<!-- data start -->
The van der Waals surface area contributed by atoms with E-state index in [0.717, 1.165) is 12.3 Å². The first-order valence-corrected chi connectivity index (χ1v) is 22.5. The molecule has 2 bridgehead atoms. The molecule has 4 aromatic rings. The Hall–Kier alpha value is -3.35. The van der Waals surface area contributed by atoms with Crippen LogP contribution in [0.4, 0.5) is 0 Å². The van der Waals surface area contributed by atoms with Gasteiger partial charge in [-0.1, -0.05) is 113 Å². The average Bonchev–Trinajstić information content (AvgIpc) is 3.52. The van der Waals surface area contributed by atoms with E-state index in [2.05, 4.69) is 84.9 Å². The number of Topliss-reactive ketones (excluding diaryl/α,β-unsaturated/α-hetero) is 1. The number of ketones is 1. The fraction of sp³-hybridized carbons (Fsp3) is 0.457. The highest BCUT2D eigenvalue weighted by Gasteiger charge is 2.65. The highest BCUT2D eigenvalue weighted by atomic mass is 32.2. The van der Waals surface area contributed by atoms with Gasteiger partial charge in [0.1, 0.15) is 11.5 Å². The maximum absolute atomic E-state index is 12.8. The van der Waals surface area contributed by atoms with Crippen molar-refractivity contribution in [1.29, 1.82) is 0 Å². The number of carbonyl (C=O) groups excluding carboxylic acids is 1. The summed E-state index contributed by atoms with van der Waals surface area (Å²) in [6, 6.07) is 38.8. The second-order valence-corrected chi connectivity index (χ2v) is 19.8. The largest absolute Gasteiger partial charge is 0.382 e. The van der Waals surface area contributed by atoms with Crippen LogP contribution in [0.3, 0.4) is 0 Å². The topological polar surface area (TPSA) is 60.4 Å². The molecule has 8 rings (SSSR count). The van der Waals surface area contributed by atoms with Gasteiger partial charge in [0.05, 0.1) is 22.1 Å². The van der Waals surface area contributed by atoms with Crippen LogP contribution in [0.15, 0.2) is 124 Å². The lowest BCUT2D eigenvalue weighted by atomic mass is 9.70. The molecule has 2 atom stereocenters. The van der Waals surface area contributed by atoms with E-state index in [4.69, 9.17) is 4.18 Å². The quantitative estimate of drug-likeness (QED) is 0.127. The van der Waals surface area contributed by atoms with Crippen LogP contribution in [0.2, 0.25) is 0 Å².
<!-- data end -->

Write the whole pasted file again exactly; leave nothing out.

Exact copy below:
The van der Waals surface area contributed by atoms with E-state index in [0.717, 1.165) is 12.3 Å². The first-order valence-corrected chi connectivity index (χ1v) is 22.5. The molecule has 2 bridgehead atoms. The molecule has 4 aromatic rings. The Hall–Kier alpha value is -3.35. The van der Waals surface area contributed by atoms with Crippen LogP contribution in [0.4, 0.5) is 0 Å². The van der Waals surface area contributed by atoms with Gasteiger partial charge in [-0.1, -0.05) is 113 Å². The average Bonchev–Trinajstić information content (AvgIpc) is 3.52. The van der Waals surface area contributed by atoms with E-state index in [2.05, 4.69) is 84.9 Å². The number of Topliss-reactive ketones (excluding diaryl/α,β-unsaturated/α-hetero) is 1. The number of ketones is 1. The fraction of sp³-hybridized carbons (Fsp3) is 0.457. The highest BCUT2D eigenvalue weighted by Gasteiger charge is 2.65. The highest BCUT2D eigenvalue weighted by atomic mass is 32.2. The van der Waals surface area contributed by atoms with Gasteiger partial charge in [0.1, 0.15) is 11.5 Å². The maximum absolute atomic E-state index is 12.8. The van der Waals surface area contributed by atoms with Crippen molar-refractivity contribution in [1.29, 1.82) is 0 Å². The number of carbonyl (C=O) groups excluding carboxylic acids is 1. The summed E-state index contributed by atoms with van der Waals surface area (Å²) in [6, 6.07) is 38.8. The second-order valence-corrected chi connectivity index (χ2v) is 19.8. The largest absolute Gasteiger partial charge is 0.382 e. The van der Waals surface area contributed by atoms with Crippen LogP contribution in [0.3, 0.4) is 0 Å². The topological polar surface area (TPSA) is 60.4 Å². The molecule has 8 rings (SSSR count). The van der Waals surface area contributed by atoms with Gasteiger partial charge in [0.05, 0.1) is 22.1 Å². The van der Waals surface area contributed by atoms with Crippen LogP contribution in [0.15, 0.2) is 124 Å². The lowest BCUT2D eigenvalue weighted by atomic mass is 9.70. The molecule has 2 atom stereocenters. The van der Waals surface area contributed by atoms with E-state index in [4.69, 9.17) is 4.18 Å². The quantitative estimate of drug-likeness (QED) is 0.127. The van der Waals surface area contributed by atoms with Crippen LogP contribution in [0.2, 0.25) is 0 Å².